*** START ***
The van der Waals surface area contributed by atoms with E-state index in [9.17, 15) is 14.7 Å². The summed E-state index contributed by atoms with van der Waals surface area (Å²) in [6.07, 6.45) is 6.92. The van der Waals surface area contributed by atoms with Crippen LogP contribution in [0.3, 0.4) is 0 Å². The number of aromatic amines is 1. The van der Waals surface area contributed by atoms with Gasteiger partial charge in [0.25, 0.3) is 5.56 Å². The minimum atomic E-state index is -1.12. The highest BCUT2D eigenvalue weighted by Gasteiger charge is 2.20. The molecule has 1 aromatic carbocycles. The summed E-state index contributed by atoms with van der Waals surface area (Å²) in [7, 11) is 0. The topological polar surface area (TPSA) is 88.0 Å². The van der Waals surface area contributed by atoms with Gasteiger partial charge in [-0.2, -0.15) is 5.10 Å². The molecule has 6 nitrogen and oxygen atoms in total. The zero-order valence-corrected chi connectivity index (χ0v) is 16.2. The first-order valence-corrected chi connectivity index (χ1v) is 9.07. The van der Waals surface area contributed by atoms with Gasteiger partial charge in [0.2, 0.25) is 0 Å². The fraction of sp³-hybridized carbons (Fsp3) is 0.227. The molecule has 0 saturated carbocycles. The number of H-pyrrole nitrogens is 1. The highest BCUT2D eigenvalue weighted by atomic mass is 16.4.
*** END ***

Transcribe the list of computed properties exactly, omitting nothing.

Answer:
The van der Waals surface area contributed by atoms with E-state index in [9.17, 15) is 14.7 Å². The summed E-state index contributed by atoms with van der Waals surface area (Å²) in [6.07, 6.45) is 6.92. The van der Waals surface area contributed by atoms with Crippen LogP contribution in [0.3, 0.4) is 0 Å². The number of aromatic amines is 1. The van der Waals surface area contributed by atoms with Gasteiger partial charge in [0.25, 0.3) is 5.56 Å². The minimum atomic E-state index is -1.12. The highest BCUT2D eigenvalue weighted by Gasteiger charge is 2.20. The molecule has 1 aromatic carbocycles. The summed E-state index contributed by atoms with van der Waals surface area (Å²) in [7, 11) is 0. The topological polar surface area (TPSA) is 88.0 Å². The van der Waals surface area contributed by atoms with Gasteiger partial charge in [-0.2, -0.15) is 5.10 Å². The molecule has 6 nitrogen and oxygen atoms in total. The zero-order valence-corrected chi connectivity index (χ0v) is 16.2. The first-order valence-corrected chi connectivity index (χ1v) is 9.07. The van der Waals surface area contributed by atoms with Gasteiger partial charge in [0.2, 0.25) is 0 Å². The fraction of sp³-hybridized carbons (Fsp3) is 0.227. The molecule has 0 saturated carbocycles. The number of H-pyrrole nitrogens is 1. The highest BCUT2D eigenvalue weighted by atomic mass is 16.4.